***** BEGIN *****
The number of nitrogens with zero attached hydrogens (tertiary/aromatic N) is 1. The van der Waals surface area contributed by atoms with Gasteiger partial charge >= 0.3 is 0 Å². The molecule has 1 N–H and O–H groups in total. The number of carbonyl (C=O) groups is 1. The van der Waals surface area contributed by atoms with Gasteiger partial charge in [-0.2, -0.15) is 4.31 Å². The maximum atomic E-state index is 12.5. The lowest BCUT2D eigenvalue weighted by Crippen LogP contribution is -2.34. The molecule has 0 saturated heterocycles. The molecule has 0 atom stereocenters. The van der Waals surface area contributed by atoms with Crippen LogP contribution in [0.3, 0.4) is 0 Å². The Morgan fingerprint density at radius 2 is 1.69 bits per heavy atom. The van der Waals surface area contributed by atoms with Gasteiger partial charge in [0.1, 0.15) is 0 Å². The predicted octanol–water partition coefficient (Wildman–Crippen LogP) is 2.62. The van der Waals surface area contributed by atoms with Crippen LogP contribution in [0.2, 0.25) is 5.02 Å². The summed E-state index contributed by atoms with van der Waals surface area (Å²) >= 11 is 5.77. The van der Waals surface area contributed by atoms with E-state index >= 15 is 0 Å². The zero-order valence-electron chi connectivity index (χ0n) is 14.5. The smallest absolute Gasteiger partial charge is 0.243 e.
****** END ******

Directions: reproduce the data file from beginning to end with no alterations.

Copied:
The number of nitrogens with zero attached hydrogens (tertiary/aromatic N) is 1. The van der Waals surface area contributed by atoms with Gasteiger partial charge >= 0.3 is 0 Å². The molecule has 1 N–H and O–H groups in total. The number of carbonyl (C=O) groups is 1. The van der Waals surface area contributed by atoms with Gasteiger partial charge in [-0.2, -0.15) is 4.31 Å². The maximum atomic E-state index is 12.5. The lowest BCUT2D eigenvalue weighted by Crippen LogP contribution is -2.34. The molecule has 0 saturated heterocycles. The molecule has 0 atom stereocenters. The van der Waals surface area contributed by atoms with Crippen LogP contribution in [0.3, 0.4) is 0 Å². The Morgan fingerprint density at radius 2 is 1.69 bits per heavy atom. The van der Waals surface area contributed by atoms with Gasteiger partial charge in [0.1, 0.15) is 0 Å². The predicted octanol–water partition coefficient (Wildman–Crippen LogP) is 2.62. The van der Waals surface area contributed by atoms with Crippen LogP contribution in [0.2, 0.25) is 5.02 Å². The summed E-state index contributed by atoms with van der Waals surface area (Å²) >= 11 is 5.77. The van der Waals surface area contributed by atoms with E-state index >= 15 is 0 Å². The zero-order valence-electron chi connectivity index (χ0n) is 14.5. The smallest absolute Gasteiger partial charge is 0.243 e.